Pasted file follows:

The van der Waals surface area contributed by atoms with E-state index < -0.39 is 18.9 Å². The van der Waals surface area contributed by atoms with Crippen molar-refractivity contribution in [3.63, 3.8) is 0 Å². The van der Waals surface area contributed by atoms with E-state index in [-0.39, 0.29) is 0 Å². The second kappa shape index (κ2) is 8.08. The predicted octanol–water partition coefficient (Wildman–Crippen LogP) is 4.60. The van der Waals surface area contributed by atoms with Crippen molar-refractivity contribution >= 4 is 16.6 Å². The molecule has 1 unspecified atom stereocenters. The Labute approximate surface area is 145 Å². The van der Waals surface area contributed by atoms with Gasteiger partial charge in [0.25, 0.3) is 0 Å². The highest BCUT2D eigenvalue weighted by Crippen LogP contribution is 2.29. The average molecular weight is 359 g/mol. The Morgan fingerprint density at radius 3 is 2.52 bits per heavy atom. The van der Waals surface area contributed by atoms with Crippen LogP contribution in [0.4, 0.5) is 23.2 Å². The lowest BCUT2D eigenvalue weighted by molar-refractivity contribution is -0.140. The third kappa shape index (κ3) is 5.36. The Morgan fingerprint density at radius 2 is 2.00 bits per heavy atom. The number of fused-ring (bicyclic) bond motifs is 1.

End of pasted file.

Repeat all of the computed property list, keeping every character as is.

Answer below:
The van der Waals surface area contributed by atoms with E-state index < -0.39 is 18.9 Å². The van der Waals surface area contributed by atoms with Crippen molar-refractivity contribution in [3.63, 3.8) is 0 Å². The van der Waals surface area contributed by atoms with E-state index in [-0.39, 0.29) is 0 Å². The second kappa shape index (κ2) is 8.08. The predicted octanol–water partition coefficient (Wildman–Crippen LogP) is 4.60. The van der Waals surface area contributed by atoms with Crippen molar-refractivity contribution >= 4 is 16.6 Å². The molecule has 1 unspecified atom stereocenters. The Labute approximate surface area is 145 Å². The van der Waals surface area contributed by atoms with Gasteiger partial charge in [0.25, 0.3) is 0 Å². The highest BCUT2D eigenvalue weighted by Crippen LogP contribution is 2.29. The average molecular weight is 359 g/mol. The Morgan fingerprint density at radius 3 is 2.52 bits per heavy atom. The van der Waals surface area contributed by atoms with Crippen LogP contribution in [0.4, 0.5) is 23.2 Å². The lowest BCUT2D eigenvalue weighted by molar-refractivity contribution is -0.140. The third kappa shape index (κ3) is 5.36. The Morgan fingerprint density at radius 2 is 2.00 bits per heavy atom. The number of fused-ring (bicyclic) bond motifs is 1.